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Updated 14 hours ago
When the Penguins were on their scheduled bye week in the early part of January, while most of his teammates were basking somewhere warm, Matt Cullen and his family went home to their native Minnesota.
While there, he played a little pond hockey.
It turned out to be a pretty productive practice session.
Cullen scored the winning goal in the third period, leading a core of players from traditional cold-weather climates who helped the Penguins beat the Philadelphia Flyers, 4-2, on Saturday night in a windswept Stadium Series game in front of an announced crowd of 67,318 at Heinz Field.
The Penguins improved to 2-2 in outdoor games.
“I gotta tell you, I don't know if I've had more fun playing hockey,” Cullen said. “It was such a fun night. It was a good game up and down the ice. I was just kind of blown away by the atmosphere. It was pretty cool seeing how many people stuck around with low temperatures. Just the whole thing, it was one of the those bucket list deals. I was really happy I got to be a part of it.”
Jake Guentzel, another Minnesotan, set up the Penguins' first two goals. Nova Scotia's Sidney Crosby scored the first one. Matt Murray, from Thunder Bay, Ontario, made 36 saves.
“That's what makes it so fun,” Cullen said. “This is what we all grew up doing. This is where we all fell in love with the game. It's just fun to be able to do this on such a big stage.”
Guentzel was at the center of the many of the most important events in the game.
In the middle of the first period, he connected with Crosby for the game's first goal.
Guentzel skated into the high slot and made a subtle shot fake, enough to get Philadelphia's defenders to collapse toward the middle of the ice. Crosby drifted toward open ice along the goal line in the right-wing corner, took a pass from Guentzel and buried it past diving goaltender Michal Neuvirth.
In the second period, Guentzel made a similar pass to set up Nick Bonino for a power-play goal from the right circle that gave the Penguins a 2-0 lead.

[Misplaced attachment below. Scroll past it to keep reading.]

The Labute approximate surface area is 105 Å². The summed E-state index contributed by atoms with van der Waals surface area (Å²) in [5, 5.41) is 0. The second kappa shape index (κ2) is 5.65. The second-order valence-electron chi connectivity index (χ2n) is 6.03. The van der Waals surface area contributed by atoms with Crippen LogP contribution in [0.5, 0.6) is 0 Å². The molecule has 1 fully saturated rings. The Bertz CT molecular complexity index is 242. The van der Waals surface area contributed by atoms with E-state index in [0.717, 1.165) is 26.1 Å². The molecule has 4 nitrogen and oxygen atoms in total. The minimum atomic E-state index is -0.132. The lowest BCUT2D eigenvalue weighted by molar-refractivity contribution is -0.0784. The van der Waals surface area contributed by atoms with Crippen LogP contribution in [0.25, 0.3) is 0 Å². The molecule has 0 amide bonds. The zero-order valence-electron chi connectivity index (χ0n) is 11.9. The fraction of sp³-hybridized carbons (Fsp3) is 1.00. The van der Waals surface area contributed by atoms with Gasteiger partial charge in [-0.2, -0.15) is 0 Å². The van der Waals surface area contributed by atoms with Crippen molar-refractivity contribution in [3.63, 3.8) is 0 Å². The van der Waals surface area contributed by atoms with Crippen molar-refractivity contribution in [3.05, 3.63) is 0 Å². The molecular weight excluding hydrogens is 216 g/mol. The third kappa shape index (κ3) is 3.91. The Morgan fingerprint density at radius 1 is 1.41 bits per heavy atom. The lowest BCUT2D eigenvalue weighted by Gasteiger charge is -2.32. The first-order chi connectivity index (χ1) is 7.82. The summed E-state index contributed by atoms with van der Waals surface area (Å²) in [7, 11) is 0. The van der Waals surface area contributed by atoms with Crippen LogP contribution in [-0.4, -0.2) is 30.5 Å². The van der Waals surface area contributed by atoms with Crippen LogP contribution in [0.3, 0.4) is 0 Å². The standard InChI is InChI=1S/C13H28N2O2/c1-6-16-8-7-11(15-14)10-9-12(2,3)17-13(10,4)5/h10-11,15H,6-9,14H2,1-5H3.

Guentzel also absorbed a headshot from Brandon Manning, committed a turnover that led to a Jakub Voracek goal and was in the penalty box when Shayne Gostisbehere brought the Flyers within one at 3-2 in the third period.
“You don't really know what to expect coming in,” Guentzel said. “When you first walk out, it's pretty crazy. You get the chills. Obviously to come out on top, it's nice.”
Cullen's most significant impact came when he scored to give the Penguins a 3-1 lead early in the third. He took a puck from Eric Fehr behind the net, wrapped a shot around into Neuvirth's pads and scored on his own rebound.
It was the first outdoor game for Cullen, who made his NHL debut in 1997.
“It goes to tell you that we're pretty fortunate to play in these games,” Crosby said. “Some of us have played in three or four of these. For a guy like Cully, to take advantage of it and to have fun out there, I think it's just special to see him score.
“Cully gets that big goal, which enabled us to kind of play a little bit more loose and go after them a little bit more.”
The Penguins got an insurance goal in the third period from defenseman Chad Ruhwedel, a San Diego native who made no apologies for disrupting the Penguins' cold-weather motif.
“It was pretty cool,” Ruhwedel said. “Obviously that's a goal for everybody, to try and score in the game. When it finally went in, it was surreal.”
Jonathan Bombulie is a Tribune-Review staff writer. Reach him at email@example.com or via Twitter at @BombulieTrib.
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